Obama’s ‘self-serving’ ‘revisionist’ Russia comments make heads spin

Former President Barack Obama is being called out for selective memory after he seemed to spin his version of how his presidency had handled Russia.

Obama was criticized Thursday for what some called a “revisionist history” that he presented in a talk at the ironically named “Disinformation and the Erosion of Democracy” conference at the University of Chicago.

On the topic of the ongoing Russian invasion of Ukraine, the former president told The Atlantic editor-in-chief Jeffrey Goldberg and the audience in attendance that he has “been encouraged by the European reaction” to President Vladimir Putin’s aggression. However, Obama noted it wasn’t always this way during his tenure at the White House.

“I will say that, as someone who grappled with the incursion into Crimea and the eastern portions of Ukraine, I have been encouraged by the European reaction,” he said. “Because, in 2014, I often had to drag them kicking and screaming to respond in ways that we would’ve wanted to see, from those of us who describe ourselves as Western democracies.”

“Watch Obama’s self-serving revisionist history of how his administration responded the last time Russia invaded Ukraine in 2014,” international security professor at Northeastern University and terrorism expert Max Abrahms wrote on Twitter, exposing the former president.

Other Twitter users also jumped in to blast Obama and his slanted portrayal of events during his presidency, including CNN’s S.E. Cupp.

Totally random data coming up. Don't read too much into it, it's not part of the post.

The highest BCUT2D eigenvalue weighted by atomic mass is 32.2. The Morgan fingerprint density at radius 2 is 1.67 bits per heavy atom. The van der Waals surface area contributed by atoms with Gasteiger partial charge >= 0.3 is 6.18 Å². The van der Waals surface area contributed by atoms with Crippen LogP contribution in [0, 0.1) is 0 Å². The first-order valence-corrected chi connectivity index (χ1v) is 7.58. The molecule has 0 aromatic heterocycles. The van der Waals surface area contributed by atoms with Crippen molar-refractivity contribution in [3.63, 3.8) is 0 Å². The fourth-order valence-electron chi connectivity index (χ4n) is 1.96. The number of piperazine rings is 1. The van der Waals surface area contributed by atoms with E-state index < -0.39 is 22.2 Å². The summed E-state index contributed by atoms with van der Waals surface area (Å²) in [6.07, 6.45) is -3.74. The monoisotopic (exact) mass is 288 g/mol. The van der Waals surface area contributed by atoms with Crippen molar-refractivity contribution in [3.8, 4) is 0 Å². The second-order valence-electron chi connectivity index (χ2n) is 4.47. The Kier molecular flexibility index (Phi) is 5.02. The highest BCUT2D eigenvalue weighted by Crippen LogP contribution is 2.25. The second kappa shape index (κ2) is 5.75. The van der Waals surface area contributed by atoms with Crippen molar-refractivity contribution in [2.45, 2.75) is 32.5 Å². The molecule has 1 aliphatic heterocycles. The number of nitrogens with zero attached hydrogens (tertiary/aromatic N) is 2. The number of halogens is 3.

RealClearInvestigations writer Mark Hemingway tweeted: “‘grappled’ = did nothing after spending years mocking anyone that thought Russia was threatening and still refused to arm Ukraine.”

“Umm I definitely remember this going a little differently,” conservative Twitter account AGHamilton29 wrote. “What I remember is that after Russian separatists shot down a civilian airliner and Russia invaded a sovereign country, we just passed weak and targeted sanctions. All because Obama wanted Putin’s help [with] Iran deal.”

The former president also noted during the discussion that although he felt Putin had always been “ruthless,” he would not have predicted “five years ago,” that the Russian leader would have invaded Ukraine.

“For him to bet the farm in this way I’m not—I wouldn’t have necessarily predicted from him five years ago,” he said, conveniently ignoring that Russia invaded Ukraine eight years ago in 2014.

Many early remembered when Obama had mocked former Republican presidential candidate Mitt Romney in 2012 for his stance on Russia.

“A few months ago when you were asked what’s the biggest geopolitical threat facing America, you said Russia, not al Qaeda,” Obama had said during the third presidential debate. “And the 1980s are now calling to ask for their foreign policy back because the Cold War’s been over for 20 years.”

So Obama’s selective memory in light of his dig at Romney was even more glaring.

“Anybody know if @JeffreyGoldberg asked Obama about his ‘the ‘80s called’ jab at Romney? Would be a good question at a conference about disinformation,” Free Beacon reporter Chuck Ross tweeted.

Other Twitter users also reminded the public how Obama was caught on a hot mic in 2012 telling Russian President Dmitry Medvedev, “I’ll have more flexibility” after the election.

The criticism continued:

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